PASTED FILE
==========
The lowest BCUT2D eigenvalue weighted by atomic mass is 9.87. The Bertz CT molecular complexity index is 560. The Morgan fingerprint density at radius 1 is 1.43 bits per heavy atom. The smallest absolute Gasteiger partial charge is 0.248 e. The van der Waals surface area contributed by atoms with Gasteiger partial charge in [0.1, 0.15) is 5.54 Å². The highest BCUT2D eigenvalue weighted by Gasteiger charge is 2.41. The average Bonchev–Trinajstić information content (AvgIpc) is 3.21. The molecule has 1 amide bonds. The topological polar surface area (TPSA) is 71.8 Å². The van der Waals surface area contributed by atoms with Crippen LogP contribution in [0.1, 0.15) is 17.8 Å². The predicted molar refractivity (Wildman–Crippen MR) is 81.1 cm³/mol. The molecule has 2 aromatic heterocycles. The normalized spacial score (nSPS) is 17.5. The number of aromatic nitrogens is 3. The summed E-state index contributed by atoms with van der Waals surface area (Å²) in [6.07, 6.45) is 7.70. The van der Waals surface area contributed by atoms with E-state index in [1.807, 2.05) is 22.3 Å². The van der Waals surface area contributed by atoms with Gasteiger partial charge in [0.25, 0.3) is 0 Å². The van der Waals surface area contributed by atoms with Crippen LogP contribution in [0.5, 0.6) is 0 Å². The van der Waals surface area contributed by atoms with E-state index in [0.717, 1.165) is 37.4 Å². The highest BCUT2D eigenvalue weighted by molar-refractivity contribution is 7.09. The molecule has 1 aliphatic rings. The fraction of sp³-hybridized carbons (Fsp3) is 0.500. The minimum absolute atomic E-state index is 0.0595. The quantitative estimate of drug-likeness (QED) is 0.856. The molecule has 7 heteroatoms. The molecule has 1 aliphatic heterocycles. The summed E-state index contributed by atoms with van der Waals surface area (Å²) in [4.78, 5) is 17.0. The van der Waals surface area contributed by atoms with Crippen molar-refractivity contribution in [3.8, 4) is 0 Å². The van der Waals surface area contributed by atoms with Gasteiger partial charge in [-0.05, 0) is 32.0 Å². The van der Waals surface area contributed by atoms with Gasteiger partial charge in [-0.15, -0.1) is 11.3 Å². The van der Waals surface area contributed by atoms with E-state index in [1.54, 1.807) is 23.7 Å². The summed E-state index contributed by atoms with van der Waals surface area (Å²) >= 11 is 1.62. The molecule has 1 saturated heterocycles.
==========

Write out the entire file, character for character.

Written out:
The lowest BCUT2D eigenvalue weighted by atomic mass is 9.87. The Bertz CT molecular complexity index is 560. The Morgan fingerprint density at radius 1 is 1.43 bits per heavy atom. The smallest absolute Gasteiger partial charge is 0.248 e. The van der Waals surface area contributed by atoms with Gasteiger partial charge in [0.1, 0.15) is 5.54 Å². The highest BCUT2D eigenvalue weighted by Gasteiger charge is 2.41. The average Bonchev–Trinajstić information content (AvgIpc) is 3.21. The molecule has 1 amide bonds. The topological polar surface area (TPSA) is 71.8 Å². The van der Waals surface area contributed by atoms with Crippen LogP contribution in [0.1, 0.15) is 17.8 Å². The predicted molar refractivity (Wildman–Crippen MR) is 81.1 cm³/mol. The molecule has 2 aromatic heterocycles. The normalized spacial score (nSPS) is 17.5. The number of aromatic nitrogens is 3. The summed E-state index contributed by atoms with van der Waals surface area (Å²) in [6.07, 6.45) is 7.70. The van der Waals surface area contributed by atoms with E-state index in [1.807, 2.05) is 22.3 Å². The van der Waals surface area contributed by atoms with Gasteiger partial charge in [0.25, 0.3) is 0 Å². The van der Waals surface area contributed by atoms with Crippen LogP contribution in [0.5, 0.6) is 0 Å². The van der Waals surface area contributed by atoms with E-state index in [0.717, 1.165) is 37.4 Å². The highest BCUT2D eigenvalue weighted by molar-refractivity contribution is 7.09. The molecule has 1 aliphatic rings. The fraction of sp³-hybridized carbons (Fsp3) is 0.500. The minimum absolute atomic E-state index is 0.0595. The quantitative estimate of drug-likeness (QED) is 0.856. The molecule has 7 heteroatoms. The molecule has 1 aliphatic heterocycles. The summed E-state index contributed by atoms with van der Waals surface area (Å²) in [4.78, 5) is 17.0. The van der Waals surface area contributed by atoms with Crippen molar-refractivity contribution in [3.8, 4) is 0 Å². The van der Waals surface area contributed by atoms with Gasteiger partial charge in [-0.05, 0) is 32.0 Å². The van der Waals surface area contributed by atoms with Gasteiger partial charge in [-0.15, -0.1) is 11.3 Å². The van der Waals surface area contributed by atoms with E-state index in [1.54, 1.807) is 23.7 Å². The summed E-state index contributed by atoms with van der Waals surface area (Å²) >= 11 is 1.62. The molecule has 1 saturated heterocycles.